Over a long and varied career, William Klein has created eye-catching work across many mediums. But it was through street photography that the world first became acquainted with this multi-talented image-maker. Specifically, through his book on New York, Life is Good and Good for you in New York (1956). The sensational and original vision that Klein offered us then has shaped the photographic image for the last sixty years. Now, Klein returns to his roots with an elegant photobook entitled Brooklyn, shot in the titular borough of his birthplace, New York City.
Since leaving New York as a young man, Klein’s camera (and feet) graced many of the world’s great streets. Between 1957-1960, Klein tackled Moscow, Tokyo, and Rome in a series of powerful, unusual photobooks. He did not try to create meaning out of these foreign places, but rather witness them and allow the viewer, in turn, to witness them uninterpreted. In his artist statement on the Tokyo collection, he wrote, “Everything had to be seen, nothing interpreted: I shall be the barbarian of Tokyo.” Free from overladen historical or social interpretation, Klein’s Tokyo photographs exude gymnastic energy and a stark cinematic beauty. In his photos, he often foregrounds Japanese characters while keeping human subjects at a distance, just out of reach. His compositions echo his artist statement; don’t search to understand, he seems to say.
Today, many decades after his adventures abroad, the now 86-year-old Klein photographed New York City’s most talked-about borough, Brooklyn. His photographs focus on spectacles—street fairs, parades, weddings, and Coney Island in the summer—signaling to us with appealing urgency: “Hey! Something is happening here. Come check it out!” He dives directly into the action, shooting closely cropped images such as one that shows goosebumps on the bare thighs of spectators at an AfroPunk festival. In many of the images, Klein is in the crowd, shooting from slightly below. In 2014, Klein is no longer trying to stylize reality, as in his fashion career, but rather trying to see what is there now—a lucidity that is brave for someone of Klein’s age.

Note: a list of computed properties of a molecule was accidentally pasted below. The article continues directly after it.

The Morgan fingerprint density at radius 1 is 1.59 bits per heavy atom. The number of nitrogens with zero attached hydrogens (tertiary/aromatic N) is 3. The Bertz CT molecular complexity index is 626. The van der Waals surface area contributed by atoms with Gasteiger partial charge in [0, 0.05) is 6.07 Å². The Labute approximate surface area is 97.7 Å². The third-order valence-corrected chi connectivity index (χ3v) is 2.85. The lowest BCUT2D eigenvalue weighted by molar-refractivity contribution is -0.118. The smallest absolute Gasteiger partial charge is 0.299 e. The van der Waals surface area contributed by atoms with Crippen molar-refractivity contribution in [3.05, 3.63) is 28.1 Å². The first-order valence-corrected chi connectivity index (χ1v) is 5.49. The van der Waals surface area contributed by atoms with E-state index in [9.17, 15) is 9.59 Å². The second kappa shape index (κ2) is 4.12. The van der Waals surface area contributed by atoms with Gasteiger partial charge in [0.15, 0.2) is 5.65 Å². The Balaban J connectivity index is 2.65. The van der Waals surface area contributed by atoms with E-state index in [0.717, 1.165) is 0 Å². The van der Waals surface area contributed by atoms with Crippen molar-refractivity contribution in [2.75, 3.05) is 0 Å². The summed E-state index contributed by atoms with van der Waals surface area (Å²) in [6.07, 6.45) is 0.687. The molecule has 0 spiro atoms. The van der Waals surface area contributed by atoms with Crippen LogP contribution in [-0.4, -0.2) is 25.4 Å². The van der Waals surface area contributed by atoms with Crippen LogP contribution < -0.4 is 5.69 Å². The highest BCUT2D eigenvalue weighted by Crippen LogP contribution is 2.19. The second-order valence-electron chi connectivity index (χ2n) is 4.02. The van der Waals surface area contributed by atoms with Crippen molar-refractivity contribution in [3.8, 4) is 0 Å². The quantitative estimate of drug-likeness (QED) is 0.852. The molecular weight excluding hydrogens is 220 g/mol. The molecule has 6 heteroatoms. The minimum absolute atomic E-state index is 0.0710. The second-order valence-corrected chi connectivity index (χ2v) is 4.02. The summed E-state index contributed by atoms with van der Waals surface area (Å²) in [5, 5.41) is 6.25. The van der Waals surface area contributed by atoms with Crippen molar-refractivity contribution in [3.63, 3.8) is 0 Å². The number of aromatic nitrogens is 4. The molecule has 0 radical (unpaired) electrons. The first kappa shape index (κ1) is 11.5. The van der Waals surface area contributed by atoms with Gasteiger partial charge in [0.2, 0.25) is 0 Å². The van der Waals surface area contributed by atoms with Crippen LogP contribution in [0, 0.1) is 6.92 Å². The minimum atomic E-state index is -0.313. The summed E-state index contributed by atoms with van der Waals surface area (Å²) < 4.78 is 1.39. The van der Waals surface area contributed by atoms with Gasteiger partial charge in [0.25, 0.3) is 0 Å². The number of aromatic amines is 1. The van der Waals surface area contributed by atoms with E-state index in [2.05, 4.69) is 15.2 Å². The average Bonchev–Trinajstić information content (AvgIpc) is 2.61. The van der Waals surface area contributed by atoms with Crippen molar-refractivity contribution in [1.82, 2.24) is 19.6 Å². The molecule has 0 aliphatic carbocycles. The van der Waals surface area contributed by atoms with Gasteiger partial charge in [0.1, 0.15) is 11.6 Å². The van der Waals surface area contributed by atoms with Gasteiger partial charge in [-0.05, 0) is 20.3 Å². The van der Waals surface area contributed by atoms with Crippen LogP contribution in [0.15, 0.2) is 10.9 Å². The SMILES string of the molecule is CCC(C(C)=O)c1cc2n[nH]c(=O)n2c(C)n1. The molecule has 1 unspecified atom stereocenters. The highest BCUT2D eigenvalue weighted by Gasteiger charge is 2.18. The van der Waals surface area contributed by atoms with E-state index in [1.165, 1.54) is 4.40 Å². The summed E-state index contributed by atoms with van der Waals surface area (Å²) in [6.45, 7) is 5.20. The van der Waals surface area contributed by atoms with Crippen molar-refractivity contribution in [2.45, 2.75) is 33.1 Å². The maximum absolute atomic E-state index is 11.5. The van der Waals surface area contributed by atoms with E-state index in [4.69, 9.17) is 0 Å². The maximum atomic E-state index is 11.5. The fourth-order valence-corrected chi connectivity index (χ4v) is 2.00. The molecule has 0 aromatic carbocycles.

[An hour-long documentary focusing on the “many lives” of this unique figure.]
Of course, we cannot help but wonder whether Klein’s vision is clouded by age. In one shot, he depicts three old men, guardians of the nativity scene in a Christmas street fair, with hard-set eyes as if they’d lost something. Fortunately, the Virgin is safe behind them (decorated by a few flapping dollar bills).
The answer to our doubts appears in the background of his photographs. There, we find something expansive, and true, in his depictions of life. For example, in a photograph of a Hasidic wedding, men dance in a circle and behind them women peek out from the screen that separates the festivities; they are all actors in Klein’s spectacle. Similarly, at a gay pride parade in Tokyo (many years earlier), neighbors gathered on the street behind the protestors to bear witness to the strange sight. Although the protestors are vivid and in our face, the figures in the background also manage to catch our eye.
Brooklyn provides a spectacle less far afield than 1960s Tokyo, but just as strange and enchanting through Klein’s eyes. The scenes of Brooklyn today, like so many other stages of world attention before it, are cluttered and chaotic, grotesque and suggestive, even—in sum, the perfect union of BROOKLYN + KLEIN that the cover of the book announces.
On one of the last pages, Klein is reunited with the ghost of Shinohara, the famous boxer-painter he photographed in Tokyo. Shinohara, the once vibrantly living creative force, has been captured and iconified in a street mural in Brooklyn. While other artists have left behind only their unmoving images—we continue to bear witness as Klein’s long career reverberates with life now and into the future.
by William Klein
Hardcover: 116 pages
Vera Carothers is a freelance writer and educator based in Paris, France.